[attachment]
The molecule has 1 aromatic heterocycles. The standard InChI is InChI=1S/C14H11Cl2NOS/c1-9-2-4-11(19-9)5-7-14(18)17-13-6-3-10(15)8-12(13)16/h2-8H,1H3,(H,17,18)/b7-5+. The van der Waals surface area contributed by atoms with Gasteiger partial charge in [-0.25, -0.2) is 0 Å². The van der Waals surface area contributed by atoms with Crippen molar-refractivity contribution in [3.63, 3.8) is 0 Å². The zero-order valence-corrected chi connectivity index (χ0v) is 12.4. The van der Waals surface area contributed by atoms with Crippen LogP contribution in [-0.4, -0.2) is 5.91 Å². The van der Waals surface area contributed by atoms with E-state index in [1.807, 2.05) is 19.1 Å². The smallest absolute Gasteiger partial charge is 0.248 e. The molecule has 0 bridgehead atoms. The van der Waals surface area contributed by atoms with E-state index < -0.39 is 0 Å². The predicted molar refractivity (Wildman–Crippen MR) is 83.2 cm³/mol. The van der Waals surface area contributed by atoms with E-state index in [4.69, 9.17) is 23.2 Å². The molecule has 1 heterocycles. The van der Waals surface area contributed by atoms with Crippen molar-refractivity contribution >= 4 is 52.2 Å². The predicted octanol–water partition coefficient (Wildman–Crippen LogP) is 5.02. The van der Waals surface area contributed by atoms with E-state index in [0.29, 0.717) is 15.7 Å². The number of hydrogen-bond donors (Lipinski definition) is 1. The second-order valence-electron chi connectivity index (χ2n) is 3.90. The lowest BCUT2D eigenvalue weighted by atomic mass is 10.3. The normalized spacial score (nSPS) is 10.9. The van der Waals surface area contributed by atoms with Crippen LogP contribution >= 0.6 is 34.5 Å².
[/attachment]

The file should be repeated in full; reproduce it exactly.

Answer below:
The molecule has 1 aromatic heterocycles. The standard InChI is InChI=1S/C14H11Cl2NOS/c1-9-2-4-11(19-9)5-7-14(18)17-13-6-3-10(15)8-12(13)16/h2-8H,1H3,(H,17,18)/b7-5+. The van der Waals surface area contributed by atoms with Gasteiger partial charge in [-0.25, -0.2) is 0 Å². The van der Waals surface area contributed by atoms with Crippen molar-refractivity contribution in [3.63, 3.8) is 0 Å². The zero-order valence-corrected chi connectivity index (χ0v) is 12.4. The van der Waals surface area contributed by atoms with Crippen LogP contribution in [-0.4, -0.2) is 5.91 Å². The van der Waals surface area contributed by atoms with E-state index in [1.807, 2.05) is 19.1 Å². The smallest absolute Gasteiger partial charge is 0.248 e. The molecule has 0 bridgehead atoms. The van der Waals surface area contributed by atoms with E-state index < -0.39 is 0 Å². The predicted molar refractivity (Wildman–Crippen MR) is 83.2 cm³/mol. The van der Waals surface area contributed by atoms with E-state index in [4.69, 9.17) is 23.2 Å². The molecule has 1 heterocycles. The van der Waals surface area contributed by atoms with Crippen molar-refractivity contribution >= 4 is 52.2 Å². The predicted octanol–water partition coefficient (Wildman–Crippen LogP) is 5.02. The van der Waals surface area contributed by atoms with E-state index in [0.29, 0.717) is 15.7 Å². The number of hydrogen-bond donors (Lipinski definition) is 1. The second-order valence-electron chi connectivity index (χ2n) is 3.90. The lowest BCUT2D eigenvalue weighted by atomic mass is 10.3. The normalized spacial score (nSPS) is 10.9. The van der Waals surface area contributed by atoms with Crippen LogP contribution >= 0.6 is 34.5 Å².